Let's first compare his release points from the catcher's perspective.

Brandon McCarthy's April 9, 2007 pitch release points.Brandon McCarthy's April 9, 2009 pitch release points.

At first glance, it appears that McCarthy's release point has moved about 6 to 10 inches toward third base in the past two years. While definitely interesting, this may or may not actually be the case. In 2007, release points were measured at 55 feet from the back corner of home plate, but the 2009 release points were measured at 50 feet from the back corner of home plate.

Taking a bit of a deeper look reveals that McCarthy's release of his change up is very consistent with that of his fastball with a few stragglers straying up a couple of inches. In 2007, McCarthy's curveball release was a little higher and a little closer to first base, but in 2009, his curveball/slider release is noticeably higher but directly above his fastball release.

Take a look at the pitch movement scatter plots below. Vertical movement is calculated compared to gravity - an approximation of the Magnus effect. This means that zero vertical movement is equal to gravity's effect, while a negative number drops more than gravity and a positive number drops less than gravity.

Brandon McCarthy's April 9, 2007 pitch movement.Brandon McCarthy's April 9, 2009 pitch movement.

Based on the PITCHf/x data shown in the graph, McCarthy's slurve is measurably different from his 2007 curveball. To further illustrate the difference, I grabbed velocity data for the two pitches as well. His average curveball velocity in the 2007 game was 73.47 mph, and his average slurve velocity in the 2009 game was 79.81 mph.

The most important difference between the old curveball and the new slurve is pretty simple: control. In the 2007 game, McCarthy threw 40% (10/25) of his curveballs for strikes. In the 2009 game, McCarthy threw 75% (15/20) of his slurves for strikes.

Yesterday, McCarthy threw 10 of 13 change ups for strikes. He had outstanding overall command of his off-speed stuff, but he really struggled with his fastball command, throwing only 34 of 60 (56.7%) for strikes.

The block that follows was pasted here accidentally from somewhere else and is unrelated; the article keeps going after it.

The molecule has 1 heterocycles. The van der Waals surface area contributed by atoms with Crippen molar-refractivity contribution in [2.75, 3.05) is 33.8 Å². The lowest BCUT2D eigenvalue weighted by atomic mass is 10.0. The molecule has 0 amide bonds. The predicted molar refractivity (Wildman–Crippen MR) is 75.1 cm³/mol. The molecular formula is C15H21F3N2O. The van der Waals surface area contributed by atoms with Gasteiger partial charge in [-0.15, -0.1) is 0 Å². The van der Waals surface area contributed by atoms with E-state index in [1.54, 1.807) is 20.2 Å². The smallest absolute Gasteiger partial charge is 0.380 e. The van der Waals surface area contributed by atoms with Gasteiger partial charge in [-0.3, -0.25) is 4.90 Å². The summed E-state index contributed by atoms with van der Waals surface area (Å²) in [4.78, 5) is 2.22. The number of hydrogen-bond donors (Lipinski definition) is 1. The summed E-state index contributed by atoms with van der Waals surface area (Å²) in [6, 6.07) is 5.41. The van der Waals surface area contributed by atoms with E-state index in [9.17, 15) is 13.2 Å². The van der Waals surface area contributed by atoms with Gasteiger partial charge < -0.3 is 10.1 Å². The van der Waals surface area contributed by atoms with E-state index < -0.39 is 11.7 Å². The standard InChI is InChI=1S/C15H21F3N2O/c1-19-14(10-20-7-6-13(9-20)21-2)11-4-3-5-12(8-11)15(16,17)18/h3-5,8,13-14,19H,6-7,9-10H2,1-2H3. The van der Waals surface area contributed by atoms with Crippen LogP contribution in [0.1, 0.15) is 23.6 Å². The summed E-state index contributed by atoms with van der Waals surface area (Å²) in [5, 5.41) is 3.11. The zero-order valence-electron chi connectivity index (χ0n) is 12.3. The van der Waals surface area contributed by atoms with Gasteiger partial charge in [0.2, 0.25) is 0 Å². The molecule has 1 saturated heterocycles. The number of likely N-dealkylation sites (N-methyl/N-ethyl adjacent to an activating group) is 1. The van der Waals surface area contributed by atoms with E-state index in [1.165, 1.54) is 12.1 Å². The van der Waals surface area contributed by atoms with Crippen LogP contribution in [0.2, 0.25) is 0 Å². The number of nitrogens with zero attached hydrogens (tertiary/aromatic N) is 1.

I've noted this in the past, and it's still a major issue. McCarthy has a tendency to drag his arm behind his body when he throws his fastball. This is usually caused when the front shoulder "flies open" by turning toward home plate before the arm is ready to throw. The pitching arm tries to play catch up, but pitches usually wind up high and a tick or two slower when this happens.

In the 3rd inning, pitching coach Mike Maddux trotted out to chat with McCarthy. When he left, McCarthy's fastball jumped from 86-90 to 89-92 for his last 2.1 innings, and he was throwing it down in the zone. PITCHf/x is missing 5 pitches in this span, but after the visit, McCarthy rattled off 10 strikes on his next 12 fastballs.

Outside of that stretch, McCarthy threw only 50% strikes with his fastball. On the up side, Maddux appears to be on top of this, and I expect improvement in this aspect of McCarthy's game throughout the season.

Here are some quick shots:

  • In the 2007 game, McCarthy's fastball was 10" to 15" above gravity, and his curveball was 8" to 13" inches below gravity. That's a visual 18" to 28" of vertical separation between the two pitches. I don't have a comparison ready, but that's a huge difference.
  • McCarthy's fastball is straighter than ever. He's getting better back-spin, so the ball might appear to rise more, but his fastballs are all clustered around zero horizontal movement. In the 2007 game, he was getting a lot more arm-side movement.
  • McCarthy is a tall guy, but it's pretty crazy that he lets go of the baseball when it's nearly 7 1/2 feet off the ground. A fastball to the bottom of the strike zone travels vertically down nearly 6 feet!
  • Joey Matschulat at Baseball Time in Arlington took a look at McCarthy's PITCHf/x data as well - Profiling Brandon McCarthy: A Pitch F/X Snapshot.